Wurman conflates two separate legal concepts, concepts which, when separated, would identically apply to a revitalized privileges or immunities clause.

A Rightly Construed Privileges or Immunities Clause Would Not Reverse the Slaughter-House Outcome

There is a puzzle in the structure of the majority opinion in The Slaughter-House Cases. The Court devotes over a fourth of its majority opinion—seven pages—to a discussion of the reasonability of the Louisiana law. All of this is dicta given the second and third parts of the opinion, holding that the privileges or immunities clause does not apply to state actions abridging state privileges or immunities.

But that the Court’s entire discussion is dicta does not mean it is without purpose. The discussion grants the dissents’ criteria for state actions that would still be permitted by the privileges or immunities clause if it applied to state actions of this sort and concludes that the Louisiana action would be constitutionally reasonable.

As with much commentary on The Slaughter-House Cases, Professor Wurman largely ignores the Court’s discussion of the rationale for the Louisiana statute itself, aside from referring to the “ostensible” public-health rationale for the law. But if the law would still be upheld by courts even if the privileges or immunities clause did apply to state actions of this sort, it raises a serious question of whether a revitalized privileges or immunities clause would in fact afford any greater protection to economic liberty, as Wurman suggests it would.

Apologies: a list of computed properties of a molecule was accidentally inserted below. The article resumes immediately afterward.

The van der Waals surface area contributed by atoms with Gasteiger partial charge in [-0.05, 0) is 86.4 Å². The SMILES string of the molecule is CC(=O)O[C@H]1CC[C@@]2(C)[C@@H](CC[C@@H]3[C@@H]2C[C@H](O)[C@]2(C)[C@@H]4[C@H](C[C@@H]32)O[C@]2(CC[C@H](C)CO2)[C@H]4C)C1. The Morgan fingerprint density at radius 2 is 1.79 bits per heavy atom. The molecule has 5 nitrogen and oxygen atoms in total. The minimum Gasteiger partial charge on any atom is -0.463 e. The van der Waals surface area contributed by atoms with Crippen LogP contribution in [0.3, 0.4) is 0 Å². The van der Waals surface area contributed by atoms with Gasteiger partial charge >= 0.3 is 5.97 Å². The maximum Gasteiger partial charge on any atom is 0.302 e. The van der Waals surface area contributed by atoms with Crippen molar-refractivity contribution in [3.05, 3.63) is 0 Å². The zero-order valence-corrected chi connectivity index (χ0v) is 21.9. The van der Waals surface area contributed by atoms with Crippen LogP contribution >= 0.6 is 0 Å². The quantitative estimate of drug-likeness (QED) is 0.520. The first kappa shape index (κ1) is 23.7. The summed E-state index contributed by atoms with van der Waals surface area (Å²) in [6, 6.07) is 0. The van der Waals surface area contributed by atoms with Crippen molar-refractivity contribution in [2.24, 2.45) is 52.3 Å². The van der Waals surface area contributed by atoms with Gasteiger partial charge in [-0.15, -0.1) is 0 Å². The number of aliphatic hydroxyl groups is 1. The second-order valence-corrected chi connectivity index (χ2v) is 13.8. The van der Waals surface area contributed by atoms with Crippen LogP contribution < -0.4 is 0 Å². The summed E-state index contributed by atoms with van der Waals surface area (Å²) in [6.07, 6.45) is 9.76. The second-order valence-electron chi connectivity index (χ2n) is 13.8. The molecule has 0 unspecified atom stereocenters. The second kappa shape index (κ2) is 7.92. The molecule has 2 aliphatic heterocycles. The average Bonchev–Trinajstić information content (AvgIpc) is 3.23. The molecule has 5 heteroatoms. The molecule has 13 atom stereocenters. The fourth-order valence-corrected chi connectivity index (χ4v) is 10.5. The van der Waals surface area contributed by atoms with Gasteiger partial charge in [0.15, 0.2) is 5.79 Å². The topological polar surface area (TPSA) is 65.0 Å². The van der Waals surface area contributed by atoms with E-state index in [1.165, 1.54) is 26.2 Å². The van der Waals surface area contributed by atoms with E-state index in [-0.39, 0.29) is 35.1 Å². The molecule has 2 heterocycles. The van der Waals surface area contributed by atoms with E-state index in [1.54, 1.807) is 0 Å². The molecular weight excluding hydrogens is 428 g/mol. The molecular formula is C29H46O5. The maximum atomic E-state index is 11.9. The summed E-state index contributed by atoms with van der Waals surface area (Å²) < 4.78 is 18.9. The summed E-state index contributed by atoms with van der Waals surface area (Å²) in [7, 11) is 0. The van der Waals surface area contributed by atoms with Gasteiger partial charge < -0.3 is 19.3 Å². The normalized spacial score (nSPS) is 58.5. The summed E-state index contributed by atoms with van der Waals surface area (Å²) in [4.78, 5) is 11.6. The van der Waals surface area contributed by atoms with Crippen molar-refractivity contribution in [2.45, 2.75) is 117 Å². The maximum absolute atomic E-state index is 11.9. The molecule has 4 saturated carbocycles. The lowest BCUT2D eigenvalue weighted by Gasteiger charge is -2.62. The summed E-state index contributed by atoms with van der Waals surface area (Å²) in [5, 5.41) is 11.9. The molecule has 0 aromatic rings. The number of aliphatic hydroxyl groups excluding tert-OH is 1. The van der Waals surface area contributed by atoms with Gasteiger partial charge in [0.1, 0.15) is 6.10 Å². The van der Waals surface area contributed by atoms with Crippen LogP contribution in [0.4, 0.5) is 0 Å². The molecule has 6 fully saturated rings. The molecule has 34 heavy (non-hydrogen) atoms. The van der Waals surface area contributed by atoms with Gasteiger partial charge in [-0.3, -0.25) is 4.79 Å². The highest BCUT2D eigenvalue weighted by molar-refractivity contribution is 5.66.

A solution to the puzzle of the dicta in the majority’s opinion is that they’re answering the dissents on the dissents’ own grounds. Justice Bradley is explicit in his dissent that the questions circle around the “reasonability” of the Louisiana regulation:

First. Is it one of the rights and privileges of a citizen of the United States to pursue such civil employment as he may choose to adopt, subject to such reasonable regulations as may be prescribed by law? Secondly. Is a monopoly, or exclusive right, given to one person to the exclusion of all others, to keep slaughterhouses, in a district of nearly twelve hundred square miles, for the supply of meat for a large city, a reasonable regulation of that employment which the legislature has a right to impose? (emphasis added)

Justice Field puts the “reasonability” language in the mouth of a Circuit Court judge in Louisiana, nonetheless also frames the question as one of the reasonability of the Louisiana legislation:

[I]n delivering the opinion of the [Louisiana circuit court, the judge] observed that it might be difficult to enumerate or define what were the essential privileges of a citizen of the United States. . . [but] it might be safely said that “it is one of the privileges of every American citizen to adopt and follow such lawful industrial pursuit, not injurious to the community, as he may see fit, without unreasonable regulation or molestation, and without being restricted by any of those unjust, oppressive, and odious monopolies or exclusive privileges which have been condemned by all free governments.” (emphasis added)

The majority opinion responds to the dissents’ arguments with its extended analysis explaining why the Louisiana regulation is reasonable, notwithstanding its subsequent discussion of why the privileges or immunities clause does not apply in these cases: